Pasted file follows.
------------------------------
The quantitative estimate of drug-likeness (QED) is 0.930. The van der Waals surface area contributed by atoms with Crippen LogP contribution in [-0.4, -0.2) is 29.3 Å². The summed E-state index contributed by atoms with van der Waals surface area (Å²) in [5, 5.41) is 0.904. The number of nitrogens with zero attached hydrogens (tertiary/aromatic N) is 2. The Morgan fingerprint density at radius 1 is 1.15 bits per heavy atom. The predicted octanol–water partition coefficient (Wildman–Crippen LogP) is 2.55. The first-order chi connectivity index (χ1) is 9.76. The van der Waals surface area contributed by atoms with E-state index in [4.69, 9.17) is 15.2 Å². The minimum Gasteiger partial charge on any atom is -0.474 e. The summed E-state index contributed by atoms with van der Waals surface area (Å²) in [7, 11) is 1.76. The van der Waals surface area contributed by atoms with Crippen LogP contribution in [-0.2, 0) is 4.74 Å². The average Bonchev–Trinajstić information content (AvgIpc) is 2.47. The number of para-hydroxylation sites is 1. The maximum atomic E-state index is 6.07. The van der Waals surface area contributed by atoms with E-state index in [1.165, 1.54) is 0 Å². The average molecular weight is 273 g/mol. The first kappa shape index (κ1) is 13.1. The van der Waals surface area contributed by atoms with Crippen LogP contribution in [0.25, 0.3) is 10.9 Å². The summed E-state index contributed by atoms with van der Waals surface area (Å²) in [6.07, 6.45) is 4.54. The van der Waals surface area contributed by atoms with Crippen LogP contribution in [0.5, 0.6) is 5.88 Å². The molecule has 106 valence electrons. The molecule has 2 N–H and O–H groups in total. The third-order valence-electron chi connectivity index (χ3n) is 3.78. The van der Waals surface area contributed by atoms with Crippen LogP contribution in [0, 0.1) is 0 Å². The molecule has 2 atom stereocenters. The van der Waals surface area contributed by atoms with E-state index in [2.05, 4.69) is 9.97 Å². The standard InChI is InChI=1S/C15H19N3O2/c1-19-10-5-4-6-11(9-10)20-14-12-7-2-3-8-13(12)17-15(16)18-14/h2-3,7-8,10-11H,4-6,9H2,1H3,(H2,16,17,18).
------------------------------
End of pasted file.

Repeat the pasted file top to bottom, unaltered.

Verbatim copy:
The quantitative estimate of drug-likeness (QED) is 0.930. The van der Waals surface area contributed by atoms with Crippen LogP contribution in [-0.4, -0.2) is 29.3 Å². The summed E-state index contributed by atoms with van der Waals surface area (Å²) in [5, 5.41) is 0.904. The number of nitrogens with zero attached hydrogens (tertiary/aromatic N) is 2. The Morgan fingerprint density at radius 1 is 1.15 bits per heavy atom. The predicted octanol–water partition coefficient (Wildman–Crippen LogP) is 2.55. The first-order chi connectivity index (χ1) is 9.76. The van der Waals surface area contributed by atoms with E-state index in [4.69, 9.17) is 15.2 Å². The minimum Gasteiger partial charge on any atom is -0.474 e. The summed E-state index contributed by atoms with van der Waals surface area (Å²) in [7, 11) is 1.76. The van der Waals surface area contributed by atoms with Crippen LogP contribution in [-0.2, 0) is 4.74 Å². The average Bonchev–Trinajstić information content (AvgIpc) is 2.47. The number of para-hydroxylation sites is 1. The maximum atomic E-state index is 6.07. The van der Waals surface area contributed by atoms with E-state index in [1.165, 1.54) is 0 Å². The average molecular weight is 273 g/mol. The first kappa shape index (κ1) is 13.1. The van der Waals surface area contributed by atoms with Crippen LogP contribution in [0.25, 0.3) is 10.9 Å². The summed E-state index contributed by atoms with van der Waals surface area (Å²) in [6.07, 6.45) is 4.54. The van der Waals surface area contributed by atoms with Crippen LogP contribution in [0.5, 0.6) is 5.88 Å². The molecule has 106 valence electrons. The molecule has 2 N–H and O–H groups in total. The third-order valence-electron chi connectivity index (χ3n) is 3.78. The van der Waals surface area contributed by atoms with Crippen LogP contribution in [0, 0.1) is 0 Å². The molecule has 2 atom stereocenters. The van der Waals surface area contributed by atoms with E-state index in [2.05, 4.69) is 9.97 Å². The standard InChI is InChI=1S/C15H19N3O2/c1-19-10-5-4-6-11(9-10)20-14-12-7-2-3-8-13(12)17-15(16)18-14/h2-3,7-8,10-11H,4-6,9H2,1H3,(H2,16,17,18).